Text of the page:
Improving Student Learning in Power Engineering

Paras Mandal
Associate Professor
The University of Texas at El Paso (UTEP)

Need: Electric power grid is a system that is in constantly evolving. In its ever-changing state, power system operator needs to handle the current and future obstacles efficiently. One of such areas is the forecasting electric vehicle (EV) charging load demand, as deployment of EVs are growing rapidly. For example, as the increase of EV penetration into the power system, uncoordinated charging causes interruptions in the distributions system (e.g., more frequent outages). Accurate forecasting is crucial to determine how much power supply is required to meet the demand of EV charging. The purpose of this research is to tailor our present curriculums and evolve the power and energy engineering courses accordingly to prepare the future engineering workforce. Students will not learn only about traditional power systems subjects but also will enhance their knowledge in data analytics, renewable energies, distributed energy resources and integration into the grid, machine learning/ artificial intelligence techniques, and others. The proposed method is an application of Concept Map Assessment (CMA) to assist in the enhancement of the Power System Operations (PSO) curriculum.

Guiding Questions: Earlier, we created a CMA for electricity load forecasting in relation to the PSO course at the University of Texas at El Paso (UTEP) in coordination with The University of North Carolina at Charlotte (UNCC). In the proposed work, this concept is further expanded to the emerging EV charging load forecasting problem. Several guiding questions in the development of this research include the following:

1. How should the conceptual map assessment be administered to the students? How much time is required?
2. How should the grading rubric be created to determine the progress of each student?
3. What is a list of terms, each curriculum should use to grade the conceptual map assessments?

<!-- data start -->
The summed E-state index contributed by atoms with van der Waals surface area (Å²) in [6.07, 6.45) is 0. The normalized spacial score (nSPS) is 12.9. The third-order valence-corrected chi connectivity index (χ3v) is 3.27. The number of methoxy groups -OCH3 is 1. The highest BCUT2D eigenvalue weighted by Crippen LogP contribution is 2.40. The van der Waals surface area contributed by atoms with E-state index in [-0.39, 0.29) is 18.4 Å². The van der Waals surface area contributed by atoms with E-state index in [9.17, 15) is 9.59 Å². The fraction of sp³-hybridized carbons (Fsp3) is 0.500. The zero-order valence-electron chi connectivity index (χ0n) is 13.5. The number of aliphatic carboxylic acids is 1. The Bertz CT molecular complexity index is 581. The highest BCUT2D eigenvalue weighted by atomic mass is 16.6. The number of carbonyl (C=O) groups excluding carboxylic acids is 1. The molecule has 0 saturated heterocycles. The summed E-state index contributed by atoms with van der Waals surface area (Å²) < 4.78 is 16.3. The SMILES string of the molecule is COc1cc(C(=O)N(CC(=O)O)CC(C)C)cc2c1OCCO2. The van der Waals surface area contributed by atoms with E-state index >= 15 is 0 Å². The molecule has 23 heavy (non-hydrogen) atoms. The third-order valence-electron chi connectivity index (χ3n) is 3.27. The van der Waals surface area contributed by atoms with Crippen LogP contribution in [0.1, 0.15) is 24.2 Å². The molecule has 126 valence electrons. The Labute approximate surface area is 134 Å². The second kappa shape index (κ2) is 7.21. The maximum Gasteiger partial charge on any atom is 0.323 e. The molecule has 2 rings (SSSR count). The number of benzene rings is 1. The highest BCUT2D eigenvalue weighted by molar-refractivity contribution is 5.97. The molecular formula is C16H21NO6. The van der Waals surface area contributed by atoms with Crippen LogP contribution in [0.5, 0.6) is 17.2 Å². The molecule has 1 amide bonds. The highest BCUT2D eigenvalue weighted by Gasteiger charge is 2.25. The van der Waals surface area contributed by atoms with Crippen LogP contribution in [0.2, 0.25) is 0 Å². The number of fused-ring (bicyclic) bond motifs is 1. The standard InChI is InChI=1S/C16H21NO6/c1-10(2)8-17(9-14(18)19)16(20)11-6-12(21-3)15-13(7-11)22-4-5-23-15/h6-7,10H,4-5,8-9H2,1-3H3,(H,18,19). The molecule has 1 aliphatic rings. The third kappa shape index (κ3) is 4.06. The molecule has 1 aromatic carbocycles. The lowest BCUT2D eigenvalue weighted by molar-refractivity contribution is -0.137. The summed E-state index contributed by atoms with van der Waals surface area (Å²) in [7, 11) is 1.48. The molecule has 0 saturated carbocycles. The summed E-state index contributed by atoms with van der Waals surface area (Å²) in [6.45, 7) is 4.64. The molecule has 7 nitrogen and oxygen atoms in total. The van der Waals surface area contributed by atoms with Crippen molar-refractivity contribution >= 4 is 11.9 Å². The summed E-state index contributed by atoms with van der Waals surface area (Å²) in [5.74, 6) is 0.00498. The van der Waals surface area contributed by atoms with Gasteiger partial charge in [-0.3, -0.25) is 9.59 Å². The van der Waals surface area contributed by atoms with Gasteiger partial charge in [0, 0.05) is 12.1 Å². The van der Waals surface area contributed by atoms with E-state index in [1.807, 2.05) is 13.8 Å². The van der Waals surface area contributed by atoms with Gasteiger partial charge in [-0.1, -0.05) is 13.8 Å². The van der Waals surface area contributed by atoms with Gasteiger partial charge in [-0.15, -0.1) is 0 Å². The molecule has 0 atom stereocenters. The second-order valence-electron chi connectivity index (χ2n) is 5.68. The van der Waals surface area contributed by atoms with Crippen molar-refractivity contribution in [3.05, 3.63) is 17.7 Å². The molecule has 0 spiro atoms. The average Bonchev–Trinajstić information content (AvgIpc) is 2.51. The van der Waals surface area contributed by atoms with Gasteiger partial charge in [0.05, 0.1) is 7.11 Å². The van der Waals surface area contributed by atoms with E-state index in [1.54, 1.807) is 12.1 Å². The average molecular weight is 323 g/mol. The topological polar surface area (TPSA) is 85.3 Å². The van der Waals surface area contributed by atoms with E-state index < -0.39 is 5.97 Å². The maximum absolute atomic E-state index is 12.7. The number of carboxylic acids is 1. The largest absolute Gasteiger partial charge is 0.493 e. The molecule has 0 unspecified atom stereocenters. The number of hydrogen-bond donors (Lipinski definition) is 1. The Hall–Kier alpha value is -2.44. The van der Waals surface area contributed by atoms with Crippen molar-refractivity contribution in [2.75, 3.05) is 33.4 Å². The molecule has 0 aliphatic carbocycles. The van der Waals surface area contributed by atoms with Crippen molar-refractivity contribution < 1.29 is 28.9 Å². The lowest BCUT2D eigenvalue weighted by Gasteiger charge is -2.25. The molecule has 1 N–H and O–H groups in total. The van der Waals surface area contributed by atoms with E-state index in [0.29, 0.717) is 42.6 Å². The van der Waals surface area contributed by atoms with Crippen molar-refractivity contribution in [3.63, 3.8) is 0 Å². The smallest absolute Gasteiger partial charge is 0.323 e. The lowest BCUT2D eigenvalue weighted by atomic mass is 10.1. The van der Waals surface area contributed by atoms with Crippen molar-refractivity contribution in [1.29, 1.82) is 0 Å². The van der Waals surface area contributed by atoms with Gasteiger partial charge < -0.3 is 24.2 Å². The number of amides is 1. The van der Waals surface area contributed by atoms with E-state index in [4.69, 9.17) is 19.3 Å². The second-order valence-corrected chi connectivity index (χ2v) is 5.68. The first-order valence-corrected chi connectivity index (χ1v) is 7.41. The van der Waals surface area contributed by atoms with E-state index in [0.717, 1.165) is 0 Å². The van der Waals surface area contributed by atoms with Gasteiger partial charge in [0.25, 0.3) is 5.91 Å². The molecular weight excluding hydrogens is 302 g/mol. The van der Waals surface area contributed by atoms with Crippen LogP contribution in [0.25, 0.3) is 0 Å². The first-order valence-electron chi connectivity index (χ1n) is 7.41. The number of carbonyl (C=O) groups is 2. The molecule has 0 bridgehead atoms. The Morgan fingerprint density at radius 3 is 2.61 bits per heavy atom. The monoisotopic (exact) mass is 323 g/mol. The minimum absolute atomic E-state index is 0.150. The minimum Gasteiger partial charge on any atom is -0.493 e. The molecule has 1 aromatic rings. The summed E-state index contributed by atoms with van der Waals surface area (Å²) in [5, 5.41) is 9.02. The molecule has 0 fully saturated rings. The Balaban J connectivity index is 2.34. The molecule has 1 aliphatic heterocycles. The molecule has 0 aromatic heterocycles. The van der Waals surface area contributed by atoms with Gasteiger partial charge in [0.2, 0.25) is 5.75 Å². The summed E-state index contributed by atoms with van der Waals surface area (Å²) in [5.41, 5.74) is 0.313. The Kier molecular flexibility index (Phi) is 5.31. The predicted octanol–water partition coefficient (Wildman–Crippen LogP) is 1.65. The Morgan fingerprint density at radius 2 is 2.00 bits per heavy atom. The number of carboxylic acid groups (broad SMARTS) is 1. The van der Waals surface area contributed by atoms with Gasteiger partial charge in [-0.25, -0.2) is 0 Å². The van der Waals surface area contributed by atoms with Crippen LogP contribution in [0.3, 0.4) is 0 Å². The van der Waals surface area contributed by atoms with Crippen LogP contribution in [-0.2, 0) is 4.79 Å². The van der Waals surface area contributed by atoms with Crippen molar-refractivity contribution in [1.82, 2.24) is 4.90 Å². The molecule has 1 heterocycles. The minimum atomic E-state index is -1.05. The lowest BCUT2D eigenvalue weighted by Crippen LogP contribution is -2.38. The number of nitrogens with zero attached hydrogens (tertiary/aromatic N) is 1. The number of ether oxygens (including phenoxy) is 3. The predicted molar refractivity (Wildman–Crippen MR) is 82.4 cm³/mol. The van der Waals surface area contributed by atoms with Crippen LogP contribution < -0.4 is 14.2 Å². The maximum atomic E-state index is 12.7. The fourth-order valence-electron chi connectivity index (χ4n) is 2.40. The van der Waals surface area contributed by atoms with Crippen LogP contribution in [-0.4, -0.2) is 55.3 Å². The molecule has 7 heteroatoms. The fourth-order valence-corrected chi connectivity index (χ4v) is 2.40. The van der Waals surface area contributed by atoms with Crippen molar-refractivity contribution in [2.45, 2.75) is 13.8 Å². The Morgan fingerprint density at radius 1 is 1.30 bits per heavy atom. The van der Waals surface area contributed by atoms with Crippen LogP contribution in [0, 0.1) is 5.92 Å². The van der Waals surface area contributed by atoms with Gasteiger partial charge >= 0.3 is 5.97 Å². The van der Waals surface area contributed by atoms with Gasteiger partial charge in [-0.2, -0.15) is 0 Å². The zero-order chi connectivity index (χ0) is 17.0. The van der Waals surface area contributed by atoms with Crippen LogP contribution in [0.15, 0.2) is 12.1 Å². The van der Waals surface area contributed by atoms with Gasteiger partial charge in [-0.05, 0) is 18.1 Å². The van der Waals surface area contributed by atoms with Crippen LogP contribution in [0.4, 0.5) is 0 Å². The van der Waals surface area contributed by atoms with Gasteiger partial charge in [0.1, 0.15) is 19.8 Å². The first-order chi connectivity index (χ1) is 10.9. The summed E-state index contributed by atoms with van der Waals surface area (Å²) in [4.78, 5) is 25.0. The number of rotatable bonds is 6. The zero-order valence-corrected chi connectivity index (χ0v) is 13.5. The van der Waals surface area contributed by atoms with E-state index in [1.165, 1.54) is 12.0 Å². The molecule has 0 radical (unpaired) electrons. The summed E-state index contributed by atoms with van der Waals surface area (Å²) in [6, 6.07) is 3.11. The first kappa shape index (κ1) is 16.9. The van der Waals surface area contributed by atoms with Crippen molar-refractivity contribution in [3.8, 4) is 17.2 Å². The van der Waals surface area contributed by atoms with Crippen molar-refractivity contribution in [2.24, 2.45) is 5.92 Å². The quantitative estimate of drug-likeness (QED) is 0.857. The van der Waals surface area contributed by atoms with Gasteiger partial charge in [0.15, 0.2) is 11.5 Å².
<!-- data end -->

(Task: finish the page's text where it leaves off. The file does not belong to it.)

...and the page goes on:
4. What are the students learning in the class?
5. What should the students consider when creating the concept maps?
6. Depending on the questions – can we determine if there are any holes in the teaching method?
7. Did the students include sub-branches in the concept map?
8. Did the students include feedback loops in the concept map?
9. By considering sub-branches and feedback loops, do students demonstrate higher level of understanding?

Outcomes: During the Spring 2021 semester, a pre-CMA and a post-CMA were administered in the PSO course at UTEP in coordination with UNCC. The pre-CMA results demonstrated the students’ initial knowledge of load forecasting in relation to the PSO course. As time passed by, several assignments and projects were given to the student to enhance their knowledge on the topic. As a result, when the post-CMA was administered, the results showed that students came up with more knowledge on the topic than they initially had. As a result, the curriculum has then been enhanced and another pre-CMA session has been conducted during the beginning of Spring 2022 semester. We anticipate that the post-CMA results (involving a topic of electricity load forecasting as well as a new topic of EV charging load forecasting as proposed in this work) will be promising in the context of students’ learning and knowledge.

Broader Impacts: Some of the major impacts of this research include enhancement in current engineering education with emerging techniques and industry practices via Power System Operations course at UTEP.



Inez Lopez (First Author, UTEP) and Valentina Cecchi (Last Author from The University of North Carolina at Charlotte)